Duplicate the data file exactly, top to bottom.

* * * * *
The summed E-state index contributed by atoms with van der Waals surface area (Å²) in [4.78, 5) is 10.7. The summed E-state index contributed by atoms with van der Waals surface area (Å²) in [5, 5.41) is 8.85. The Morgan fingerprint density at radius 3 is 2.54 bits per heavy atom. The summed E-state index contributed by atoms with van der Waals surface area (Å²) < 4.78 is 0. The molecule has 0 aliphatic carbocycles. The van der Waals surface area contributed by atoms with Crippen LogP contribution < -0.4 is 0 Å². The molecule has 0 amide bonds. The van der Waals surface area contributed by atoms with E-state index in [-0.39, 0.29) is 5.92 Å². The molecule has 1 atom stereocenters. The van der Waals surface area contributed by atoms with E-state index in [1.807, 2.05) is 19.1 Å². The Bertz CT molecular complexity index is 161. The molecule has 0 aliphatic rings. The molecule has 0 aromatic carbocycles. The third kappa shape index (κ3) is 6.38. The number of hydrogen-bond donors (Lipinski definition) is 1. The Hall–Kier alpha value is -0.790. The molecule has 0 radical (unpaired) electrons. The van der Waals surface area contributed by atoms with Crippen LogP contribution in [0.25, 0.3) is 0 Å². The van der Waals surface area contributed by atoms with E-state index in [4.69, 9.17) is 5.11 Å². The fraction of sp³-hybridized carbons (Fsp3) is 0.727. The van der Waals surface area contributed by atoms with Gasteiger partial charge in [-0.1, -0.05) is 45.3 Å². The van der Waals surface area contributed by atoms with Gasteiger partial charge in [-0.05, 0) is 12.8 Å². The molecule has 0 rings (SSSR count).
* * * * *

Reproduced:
The summed E-state index contributed by atoms with van der Waals surface area (Å²) in [4.78, 5) is 10.7. The summed E-state index contributed by atoms with van der Waals surface area (Å²) in [5, 5.41) is 8.85. The Morgan fingerprint density at radius 3 is 2.54 bits per heavy atom. The summed E-state index contributed by atoms with van der Waals surface area (Å²) < 4.78 is 0. The molecule has 0 aliphatic carbocycles. The van der Waals surface area contributed by atoms with Crippen LogP contribution < -0.4 is 0 Å². The molecule has 0 amide bonds. The van der Waals surface area contributed by atoms with E-state index in [-0.39, 0.29) is 5.92 Å². The molecule has 1 atom stereocenters. The van der Waals surface area contributed by atoms with E-state index in [1.807, 2.05) is 19.1 Å². The Bertz CT molecular complexity index is 161. The molecule has 0 aliphatic rings. The molecule has 0 aromatic carbocycles. The third kappa shape index (κ3) is 6.38. The number of hydrogen-bond donors (Lipinski definition) is 1. The Hall–Kier alpha value is -0.790. The molecule has 0 radical (unpaired) electrons. The van der Waals surface area contributed by atoms with Crippen LogP contribution in [0.25, 0.3) is 0 Å². The van der Waals surface area contributed by atoms with E-state index in [4.69, 9.17) is 5.11 Å². The fraction of sp³-hybridized carbons (Fsp3) is 0.727. The van der Waals surface area contributed by atoms with Gasteiger partial charge in [-0.1, -0.05) is 45.3 Å². The van der Waals surface area contributed by atoms with Gasteiger partial charge in [-0.05, 0) is 12.8 Å². The molecule has 0 rings (SSSR count).